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Tribal communities invited to Summit on sustaining water resources and agriculture

Posted 10/9/2017

A stream flows past a tree.

The Native Waters on Arid Lands Project helps tribal communities in the Great Basin and American Southwest adapt to climate change and build resiliency for their water resources and agriculture.

Cooperative Extension partners with tribal communities to help plan for changes in climate

On Nov. 13, in Reno, tribal high-school youth will have a unique opportunity to engage in hands-on activities, such as extracting DNA from a banana and hiking through the Truckee Meadows to see how water has shaped the area. The activities are all part of the Native Waters on Arid Lands Youth Day, 10 a.m. — 3 p.m., presented by University of Nevada Cooperative Extension to teach tribal youth in the Great Basin and American Southwest about agriculture, water resources and changes in climate.

The Youth Day is a new event that has been added to the annual Native Waters on Arid Lands Tribal Summit, now in its third year, being presented this year Nov. 15-16 in Sparks, Nevada. The Summit is part of the Native Waters on Arid Lands Project, which helps tribal communities in the Great Basin and American Southwest adapt to changes in climate, with a focus on water resources and agriculture.

“Through the Native Waters on Arid Lands Project, we’re partnering with Native American tribes in the region to identify challenges and opportunities for sustaining water resources and strengthening tribal economies in the face of climate change,” said Loretta Singletary of University of Nevada, Reno, co-project director for the Native Waters on Arid Lands Project, which is organizing the annual educational events as part of its broader integrated research and Extension outreach initiative.

The Youth Day is at the Desert Research Institute, a partner in the project, 2215 Raggio Parkway in Reno. For more information about this educational event, contact Meghan Collins, meghan.collins@dri.edu.

The Native Waters on Arid Lands Tribal Summit will be held at the Nugget Casino Resort, 1100 Nugget Ave. in Sparks. The cost is $250 before Oct. 28 and $300 beginning Oct. 29 and covers meals and refreshments.

Session topics for the Summit include:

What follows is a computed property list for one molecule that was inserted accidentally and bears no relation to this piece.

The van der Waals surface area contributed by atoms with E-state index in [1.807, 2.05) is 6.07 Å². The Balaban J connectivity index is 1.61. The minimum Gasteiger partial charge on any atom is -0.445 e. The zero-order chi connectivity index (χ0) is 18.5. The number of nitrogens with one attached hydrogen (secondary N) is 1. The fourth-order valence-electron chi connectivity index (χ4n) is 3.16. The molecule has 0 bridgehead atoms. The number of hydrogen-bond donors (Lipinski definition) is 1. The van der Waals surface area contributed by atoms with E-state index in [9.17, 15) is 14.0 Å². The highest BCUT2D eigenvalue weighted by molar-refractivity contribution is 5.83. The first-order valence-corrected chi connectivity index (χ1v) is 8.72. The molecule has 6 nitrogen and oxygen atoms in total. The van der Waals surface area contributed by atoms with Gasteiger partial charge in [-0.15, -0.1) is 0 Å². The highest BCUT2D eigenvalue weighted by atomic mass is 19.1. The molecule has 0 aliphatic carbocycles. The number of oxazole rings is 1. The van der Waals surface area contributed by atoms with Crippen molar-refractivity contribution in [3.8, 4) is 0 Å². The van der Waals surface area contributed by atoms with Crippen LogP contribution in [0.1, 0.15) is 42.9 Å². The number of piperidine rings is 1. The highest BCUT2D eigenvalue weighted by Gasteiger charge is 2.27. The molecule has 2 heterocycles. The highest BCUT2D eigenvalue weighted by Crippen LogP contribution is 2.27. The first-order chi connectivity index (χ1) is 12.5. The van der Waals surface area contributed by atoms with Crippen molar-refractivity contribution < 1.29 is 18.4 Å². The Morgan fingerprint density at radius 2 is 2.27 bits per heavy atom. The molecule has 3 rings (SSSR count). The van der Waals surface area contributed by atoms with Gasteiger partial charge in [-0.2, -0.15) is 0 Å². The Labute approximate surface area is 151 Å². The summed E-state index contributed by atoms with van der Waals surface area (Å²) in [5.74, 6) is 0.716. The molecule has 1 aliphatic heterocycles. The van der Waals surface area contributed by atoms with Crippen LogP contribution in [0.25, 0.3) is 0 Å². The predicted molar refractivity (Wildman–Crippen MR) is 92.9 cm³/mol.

• Native Waters on Arid Lands research updates
  • Ground-Surface water
  • Traditional knowledge and ecology
  • Economics and water
  • Tribal ranching and conservation practices
  • Tribal Education Forum

The Native Waters on Arid Lands Youth Day and Tribal Summit are funded by a five-year, $4.5 million grant from the United States Department of Agriculture’s National Institute of Food and Agriculture — Agriculture Food Research Initiative. The Native Waters on Arid Lands Project was one of five integrated research and Extension projects nationwide selected for USDA funding.

Partners in the project include University of Nevada, Reno; The University of Arizona; First Americans Land-Grant Consortium; Utah State University; Desert Research Institute; Ohio University; United States Geological Survey; and the Federally Recognized Tribal Extension Program in Nevada and Arizona. Co-project directors include Singletary, along with Staci Emm of University of Nevada Cooperative Extension; Maureen McCarthy of University of Nevada, Reno; John Phillips of First Americans Land-Grant Consortium; Bonnie Colby, Karletta Chief and Trent Teegerstrom of The University of Arizona; Kynda Curtis and Eric Edwards of Utah State University; Mike Dettinger of United States Geological Survey; Derek Kauneckis of Ohio University; and Beverly Ramsey of Desert Research Institute.

For more information or to register for the summit, visit the Native Waters on Arid Lands Program website, or contact Extension Educator Staci Emm, emms@unce.unr.edu or 775-945-3444, ext. 10, or Summit Organizer Vicki Hebb, vicki.hebb@indianaglink.com or 605-222-2062.

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